Non-payment of fines reason for 80% of female committals
Irish Prison Service report shows overall numbers sent to prison rose to highest in five years
Minister for Justice Frances Fitzgerald said when the Fines Act 2014 takes full effect the figures on imprisonment for fines will change dramatically. Photograph: Cyril Byrne / The Irish Times
Almost 80 per cent of female committals to prison last year were for non-payment of fines, the Irish Prison Service annual report shows.
Overall committals rose by 6.5 per cent in 2015 to the highest number in five years. Almost 14,200 people were committed of which 21 per cent were women.
There were almost 9,900 committals for non-payment of fines by men and women last year, an increase of more than 10 per cent on 2014. And more than 2,660 were women.
When imprisonment for court fines was removed from the total figures, the number of committals was more than 7,300, with the numbers of women dropping to 8 per cent.
At the release of the report, Minister for Justice Frances Fitzgerald said when the Fines Act 2014, commenced at the start of 2016, takes full effect the figures on imprisonment for fines will change dramatically.
Under the Act, fines will be set at a level that takes into account the person’s finances, all of those fines over €100 can be paid by instalments and if a person fails to pay, the judge can consider a wage attachment order, a recovery order or a community service order. Imprisonment will only apply where alternative orders are deemed inappropriate or where a community service order was not complied with.
The report shows road and traffic offences caused the highest numbers of committals to prison last year at more than 4,750. This was followed by organised crime and offences against government, at 1,676, and public order offences, at almost 1,400. There were 44 committals for murder, 153 for sexual offences and 313 committals for burglary and related offences.
The majority of imprisonments, were for up to three months ( more than 10,200), followed by 1,270 for three to six months. Life sentences were handed out in 19 cases.
The annual report for the Probation Service was also released on Monday. It showed almost 15,000 people were dealt with by the service last year.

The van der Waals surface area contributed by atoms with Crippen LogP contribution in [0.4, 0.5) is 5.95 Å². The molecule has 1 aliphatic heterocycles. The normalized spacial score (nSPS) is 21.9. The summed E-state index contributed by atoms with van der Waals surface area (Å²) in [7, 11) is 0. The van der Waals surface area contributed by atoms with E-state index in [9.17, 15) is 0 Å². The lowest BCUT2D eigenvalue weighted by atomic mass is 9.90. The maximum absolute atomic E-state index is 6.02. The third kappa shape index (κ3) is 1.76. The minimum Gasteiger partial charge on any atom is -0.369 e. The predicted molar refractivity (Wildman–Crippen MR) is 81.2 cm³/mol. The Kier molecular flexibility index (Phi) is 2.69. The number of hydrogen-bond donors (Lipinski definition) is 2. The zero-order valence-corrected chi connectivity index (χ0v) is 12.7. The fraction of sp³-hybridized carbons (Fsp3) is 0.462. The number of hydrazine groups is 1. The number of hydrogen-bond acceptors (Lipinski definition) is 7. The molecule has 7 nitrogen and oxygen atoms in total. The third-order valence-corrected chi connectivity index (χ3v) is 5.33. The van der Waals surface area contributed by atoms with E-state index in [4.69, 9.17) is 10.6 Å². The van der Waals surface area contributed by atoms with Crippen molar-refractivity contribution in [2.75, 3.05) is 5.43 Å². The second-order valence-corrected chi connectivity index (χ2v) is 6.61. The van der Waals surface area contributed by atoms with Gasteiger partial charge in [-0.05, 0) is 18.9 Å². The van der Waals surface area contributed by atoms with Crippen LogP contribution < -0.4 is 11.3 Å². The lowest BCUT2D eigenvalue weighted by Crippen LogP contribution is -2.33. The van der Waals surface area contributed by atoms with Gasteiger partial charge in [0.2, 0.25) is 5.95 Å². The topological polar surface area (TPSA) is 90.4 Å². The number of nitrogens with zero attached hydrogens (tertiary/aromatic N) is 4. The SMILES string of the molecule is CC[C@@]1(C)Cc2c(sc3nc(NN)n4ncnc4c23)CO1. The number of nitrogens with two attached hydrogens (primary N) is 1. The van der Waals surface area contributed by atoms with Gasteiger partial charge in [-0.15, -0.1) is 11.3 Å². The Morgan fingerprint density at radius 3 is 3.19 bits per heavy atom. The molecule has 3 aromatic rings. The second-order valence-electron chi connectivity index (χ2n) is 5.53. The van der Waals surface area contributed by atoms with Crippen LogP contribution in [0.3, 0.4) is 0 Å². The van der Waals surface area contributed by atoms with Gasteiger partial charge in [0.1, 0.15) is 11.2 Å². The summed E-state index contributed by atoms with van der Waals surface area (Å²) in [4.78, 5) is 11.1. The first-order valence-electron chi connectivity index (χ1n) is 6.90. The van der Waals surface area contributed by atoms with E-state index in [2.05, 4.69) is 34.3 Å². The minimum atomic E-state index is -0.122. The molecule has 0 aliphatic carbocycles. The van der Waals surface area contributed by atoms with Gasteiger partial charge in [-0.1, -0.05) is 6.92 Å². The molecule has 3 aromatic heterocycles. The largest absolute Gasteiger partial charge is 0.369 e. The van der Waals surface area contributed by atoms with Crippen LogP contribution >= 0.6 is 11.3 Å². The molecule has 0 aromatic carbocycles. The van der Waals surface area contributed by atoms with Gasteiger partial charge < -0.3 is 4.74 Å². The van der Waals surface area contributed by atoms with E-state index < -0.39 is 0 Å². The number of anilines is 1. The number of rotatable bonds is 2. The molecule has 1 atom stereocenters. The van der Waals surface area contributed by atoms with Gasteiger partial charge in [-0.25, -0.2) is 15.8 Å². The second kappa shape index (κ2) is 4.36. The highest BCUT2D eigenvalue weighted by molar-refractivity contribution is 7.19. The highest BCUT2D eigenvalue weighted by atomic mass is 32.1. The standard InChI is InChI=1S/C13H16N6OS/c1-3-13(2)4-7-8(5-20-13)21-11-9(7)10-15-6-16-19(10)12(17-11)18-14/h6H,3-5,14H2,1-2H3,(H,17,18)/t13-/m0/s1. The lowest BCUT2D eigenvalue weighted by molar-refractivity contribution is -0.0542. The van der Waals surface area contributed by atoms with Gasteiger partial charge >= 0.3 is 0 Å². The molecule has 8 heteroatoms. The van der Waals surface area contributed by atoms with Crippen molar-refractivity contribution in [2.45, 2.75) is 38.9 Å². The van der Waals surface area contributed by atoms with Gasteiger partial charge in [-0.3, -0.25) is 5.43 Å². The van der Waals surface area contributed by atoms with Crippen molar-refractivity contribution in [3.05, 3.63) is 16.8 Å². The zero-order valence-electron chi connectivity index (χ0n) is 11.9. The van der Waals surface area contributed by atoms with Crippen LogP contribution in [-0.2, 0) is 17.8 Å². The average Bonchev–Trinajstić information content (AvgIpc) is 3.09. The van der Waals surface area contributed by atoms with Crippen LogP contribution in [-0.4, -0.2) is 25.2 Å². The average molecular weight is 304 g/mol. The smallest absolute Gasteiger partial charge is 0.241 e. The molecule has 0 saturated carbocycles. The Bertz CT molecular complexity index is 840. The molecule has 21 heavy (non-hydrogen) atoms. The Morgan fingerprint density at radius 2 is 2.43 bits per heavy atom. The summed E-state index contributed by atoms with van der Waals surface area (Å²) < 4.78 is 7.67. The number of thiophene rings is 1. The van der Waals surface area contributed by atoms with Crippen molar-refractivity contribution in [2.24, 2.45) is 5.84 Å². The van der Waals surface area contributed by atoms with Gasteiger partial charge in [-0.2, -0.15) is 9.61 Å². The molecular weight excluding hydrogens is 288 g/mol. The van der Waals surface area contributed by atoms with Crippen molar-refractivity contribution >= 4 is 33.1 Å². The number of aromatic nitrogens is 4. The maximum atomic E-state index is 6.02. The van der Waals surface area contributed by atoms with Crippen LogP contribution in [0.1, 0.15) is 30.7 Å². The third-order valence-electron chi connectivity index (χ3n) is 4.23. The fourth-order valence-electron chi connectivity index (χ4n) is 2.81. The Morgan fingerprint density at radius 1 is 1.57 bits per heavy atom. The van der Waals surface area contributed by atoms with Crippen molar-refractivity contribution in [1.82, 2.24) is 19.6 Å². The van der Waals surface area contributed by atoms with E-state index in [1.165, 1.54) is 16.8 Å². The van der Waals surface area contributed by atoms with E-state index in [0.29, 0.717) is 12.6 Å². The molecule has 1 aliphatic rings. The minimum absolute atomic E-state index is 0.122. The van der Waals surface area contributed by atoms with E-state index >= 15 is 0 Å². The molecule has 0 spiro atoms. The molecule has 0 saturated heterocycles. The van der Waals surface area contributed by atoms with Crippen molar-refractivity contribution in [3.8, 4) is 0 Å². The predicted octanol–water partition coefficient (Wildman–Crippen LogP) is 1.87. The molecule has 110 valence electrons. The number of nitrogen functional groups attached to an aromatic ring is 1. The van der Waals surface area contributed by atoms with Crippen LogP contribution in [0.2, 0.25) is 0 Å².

There were almost 8,500 referrals to the service from the courts, including more than 9,700 for reports prior to sanction and more than 1,500 for community service reports. The ages of those referred ranged from 12 to over 54, with the largest category aged 45 to54.
Offences committed by those referred to the service ranged from theft to homicide.
The prison service strategic plan was also launched. Michael Donnellan, director general of the Irish Prison Service, said its strategic plan and its capital investment plan, when implemented, would “see an end to slopping out”. It would also improve the work training environment and the general environment for the prison service. The prison psychology service is also to be revamped.
Ms Fitzgerald praised the enormously valuable work being carried out by both services as well as the “ever deepening levels of co-operation” between them.
She also said one of the key factors contributing to offending was the misuse of drugs and alcohol and she was pleased the probation service finalised its alcohol awareness programme and made it available for national delivery in 2015.
“I think we have much work to do on alcohol issues in Irish society, not just within the prison service and the probation services,” the Minister said.
Reponding to the report, the Jesuit Centre for Faith and Justice, said chronic overcrowding continues at the Dóchas Centre women’s prison, as well as at Cork and Limerick prisons.
Advocacy officer Eoin Carroll said there were several unmet commitments in the prison service’s last strategic plan. And he said there was a worrying rise in the number of women sent to prison.